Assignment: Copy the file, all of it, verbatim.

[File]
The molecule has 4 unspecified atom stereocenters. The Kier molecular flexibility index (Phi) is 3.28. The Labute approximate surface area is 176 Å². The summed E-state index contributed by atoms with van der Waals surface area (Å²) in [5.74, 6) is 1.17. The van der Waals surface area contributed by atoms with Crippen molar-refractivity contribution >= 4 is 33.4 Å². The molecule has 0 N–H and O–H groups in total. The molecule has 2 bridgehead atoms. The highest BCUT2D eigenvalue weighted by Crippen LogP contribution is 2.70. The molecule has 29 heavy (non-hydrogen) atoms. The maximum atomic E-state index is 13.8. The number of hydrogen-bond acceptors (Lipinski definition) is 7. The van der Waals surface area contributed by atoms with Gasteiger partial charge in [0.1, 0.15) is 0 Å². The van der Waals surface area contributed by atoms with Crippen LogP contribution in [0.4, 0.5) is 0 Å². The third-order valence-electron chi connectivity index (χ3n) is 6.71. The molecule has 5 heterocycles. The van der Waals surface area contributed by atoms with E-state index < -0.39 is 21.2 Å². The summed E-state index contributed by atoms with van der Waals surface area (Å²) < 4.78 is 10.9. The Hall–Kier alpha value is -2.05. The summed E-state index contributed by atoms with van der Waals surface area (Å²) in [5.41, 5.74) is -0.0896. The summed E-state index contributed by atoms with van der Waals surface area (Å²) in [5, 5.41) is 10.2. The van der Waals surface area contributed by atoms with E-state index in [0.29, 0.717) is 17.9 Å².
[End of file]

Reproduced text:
The molecule has 4 unspecified atom stereocenters. The Kier molecular flexibility index (Phi) is 3.28. The Labute approximate surface area is 176 Å². The summed E-state index contributed by atoms with van der Waals surface area (Å²) in [5.74, 6) is 1.17. The van der Waals surface area contributed by atoms with Crippen molar-refractivity contribution >= 4 is 33.4 Å². The molecule has 0 N–H and O–H groups in total. The molecule has 2 bridgehead atoms. The highest BCUT2D eigenvalue weighted by Crippen LogP contribution is 2.70. The molecule has 29 heavy (non-hydrogen) atoms. The maximum atomic E-state index is 13.8. The number of hydrogen-bond acceptors (Lipinski definition) is 7. The van der Waals surface area contributed by atoms with Gasteiger partial charge in [0.1, 0.15) is 0 Å². The van der Waals surface area contributed by atoms with Crippen LogP contribution in [0.4, 0.5) is 0 Å². The third-order valence-electron chi connectivity index (χ3n) is 6.71. The molecule has 5 heterocycles. The van der Waals surface area contributed by atoms with E-state index < -0.39 is 21.2 Å². The summed E-state index contributed by atoms with van der Waals surface area (Å²) < 4.78 is 10.9. The Hall–Kier alpha value is -2.05. The summed E-state index contributed by atoms with van der Waals surface area (Å²) in [5.41, 5.74) is -0.0896. The summed E-state index contributed by atoms with van der Waals surface area (Å²) in [5, 5.41) is 10.2. The van der Waals surface area contributed by atoms with E-state index in [0.29, 0.717) is 17.9 Å².